Unfinished Beethoven symphony reimagined in a click

As conductor Guillaume Berney marks the opening downbeat, the first chords ring out in a Lausanne concert hall of what could conceivably be an extract of Beethoven’s Tenth Symphony — if the great German composer had ever managed to complete the piece.

The classical music world has often speculated what Ludwig van Beethoven (1770-1827) would have gone on to write after his monumental Ninth Symphony.

And a number of musicologists and composers have already ventured to orchestrate and complete some of the scraps of notation they believe were his first sketches for his next symphonic masterpiece. 

But to mark their 10th anniversary season this year, Berney and the Nexus orchestra have decided to use artificial intelligence to create a four-minute extract which they have dubbed BeethovANN Symphony 10.1. 

“That is not a typo,” Berney told the audience at the first night, with a second performance scheduled in Geneva on Friday.

Berney explains that the ANN refers to the artificial neural network that created it, basically without human intervention. 

“We don’t know what it will sound like,” Berney acknowledged to AFP ahead of the Lausanne concert. 

The final score was only generated and printed out hours before the performance, after computer programme designer Florian Colombo oversaw the final step in what for him has been a years-long process.

– ‘Like watching a birth’ –

Seated in his small apartment with a view over the old city of Lausanne and the Alps in the distance, Colombo made a couple small changes before clicking a button to generate the score. 

“It’s like watching a birth,” Berney said as he picked up the first pages emerging from the printer. 

The excitement was palpable as the freshly created sheet music was presented to the orchestra.

The musicians eagerly began rehearsing for the evening concert, many smiling with surprise as the harmonies unfolded.

“This is an emotional experience for me,” said Colombo, himself a cellist, as the sound filled the hall.

“There is a touch of Beethoven there, but really, it is BeethovANN. Something new to discover.”

Berney agreed. 

“It works,” he said. “There are some very good parts, and a few that are a bit out of character, but it’s nice,” the conductor said, acknowledging though that “maybe it lacks that spark of genius.”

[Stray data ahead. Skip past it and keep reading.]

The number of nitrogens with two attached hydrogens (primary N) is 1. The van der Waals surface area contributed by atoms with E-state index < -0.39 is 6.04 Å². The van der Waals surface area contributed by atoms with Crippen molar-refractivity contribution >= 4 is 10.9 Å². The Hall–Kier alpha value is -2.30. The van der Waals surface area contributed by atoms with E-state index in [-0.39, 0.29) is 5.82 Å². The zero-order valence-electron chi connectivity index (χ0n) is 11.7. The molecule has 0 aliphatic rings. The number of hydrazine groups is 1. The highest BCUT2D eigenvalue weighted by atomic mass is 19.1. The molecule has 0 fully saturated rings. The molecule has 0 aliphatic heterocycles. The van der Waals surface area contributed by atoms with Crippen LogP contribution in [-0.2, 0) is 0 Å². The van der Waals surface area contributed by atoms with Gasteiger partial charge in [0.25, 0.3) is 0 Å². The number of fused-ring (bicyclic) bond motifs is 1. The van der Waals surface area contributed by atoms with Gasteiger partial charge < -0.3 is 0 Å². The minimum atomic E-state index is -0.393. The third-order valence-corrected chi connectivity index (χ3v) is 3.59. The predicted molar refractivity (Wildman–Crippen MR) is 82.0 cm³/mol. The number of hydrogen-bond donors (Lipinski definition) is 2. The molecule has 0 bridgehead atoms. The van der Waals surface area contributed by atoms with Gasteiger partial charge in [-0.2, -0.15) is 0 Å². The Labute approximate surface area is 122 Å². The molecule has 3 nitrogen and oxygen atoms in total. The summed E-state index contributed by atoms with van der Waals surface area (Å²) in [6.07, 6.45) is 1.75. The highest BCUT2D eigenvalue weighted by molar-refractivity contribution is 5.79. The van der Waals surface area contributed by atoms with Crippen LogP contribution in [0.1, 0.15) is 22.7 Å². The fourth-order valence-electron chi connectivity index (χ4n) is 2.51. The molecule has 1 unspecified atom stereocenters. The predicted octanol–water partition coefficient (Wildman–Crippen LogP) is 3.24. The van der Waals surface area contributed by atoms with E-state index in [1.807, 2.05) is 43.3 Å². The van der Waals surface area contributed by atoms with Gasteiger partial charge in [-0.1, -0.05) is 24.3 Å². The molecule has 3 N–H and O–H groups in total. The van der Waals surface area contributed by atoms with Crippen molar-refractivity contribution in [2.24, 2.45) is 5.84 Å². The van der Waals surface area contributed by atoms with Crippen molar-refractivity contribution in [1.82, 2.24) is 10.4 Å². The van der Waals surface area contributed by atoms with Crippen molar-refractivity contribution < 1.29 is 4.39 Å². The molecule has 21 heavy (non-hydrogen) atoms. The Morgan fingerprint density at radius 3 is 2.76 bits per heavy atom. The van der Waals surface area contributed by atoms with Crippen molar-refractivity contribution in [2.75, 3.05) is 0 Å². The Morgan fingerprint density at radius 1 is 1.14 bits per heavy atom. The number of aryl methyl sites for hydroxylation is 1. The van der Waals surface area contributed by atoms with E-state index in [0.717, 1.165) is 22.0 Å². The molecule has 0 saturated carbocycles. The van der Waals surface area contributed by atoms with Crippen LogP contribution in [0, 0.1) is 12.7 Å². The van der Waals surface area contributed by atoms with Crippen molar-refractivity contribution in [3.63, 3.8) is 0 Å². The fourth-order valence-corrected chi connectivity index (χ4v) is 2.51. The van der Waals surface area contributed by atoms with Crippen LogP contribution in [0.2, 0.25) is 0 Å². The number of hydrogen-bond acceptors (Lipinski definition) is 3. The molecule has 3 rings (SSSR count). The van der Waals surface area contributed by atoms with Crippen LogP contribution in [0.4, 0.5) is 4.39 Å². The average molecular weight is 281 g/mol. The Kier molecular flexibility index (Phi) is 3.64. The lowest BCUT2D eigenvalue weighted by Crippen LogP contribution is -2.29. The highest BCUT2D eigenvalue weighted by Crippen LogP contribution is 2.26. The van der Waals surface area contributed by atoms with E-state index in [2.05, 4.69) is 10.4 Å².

Colombo, a computer scientist at the EPFL technical university, developed his algorithm using so-called deep-learning, a subset of artificial intelligence aimed at teaching computers to “think” via structures modelled on the human brain or ANNs.

To generate something that might possibly pass as an extract from Beethoven’s Tenth, Colombo first fed the computer all of the master’s 16 string quartets, explaining that the chamber works provided a very clear sense of his harmonic and melodic structures. 

He then asked it to create a piece around one of the theme fragments found in Beethoven’s sparse notes that musicologists believe could have been for a new symphony.

“The idea is to just push a button to produce a complete musical score for an entire symphonic orchestra completely without intervention,” Colombo said.

“That is, except for all the work I put in ahead of time,” added the computer programmer who has been working for nearly a decade towards deep-learning-generated music.

– ‘Not blasphemous’ –

Colombo said that using a computer to try to recreate something begun by one of the world’s greatest musical geniuses was not encroaching on the human creative process.

Instead, he said, he saw his algorithm as a new tool for making musical composition more accessible and for broadening human creation.

While the programme “can digest what has already been done and propose something similar,” he said the aim was for “humans to use the tools to create something new.” 

“It is not blasphemous at all,” Berney agreed, stressing that “no one is trying to replace Beethoven.”

In fact, he said, the German composer would likely have been a fan of the algorithm.

“Composers at that time were all avantgarde,” he said, pointing out that the best were “always eager to adopt new methods.” 

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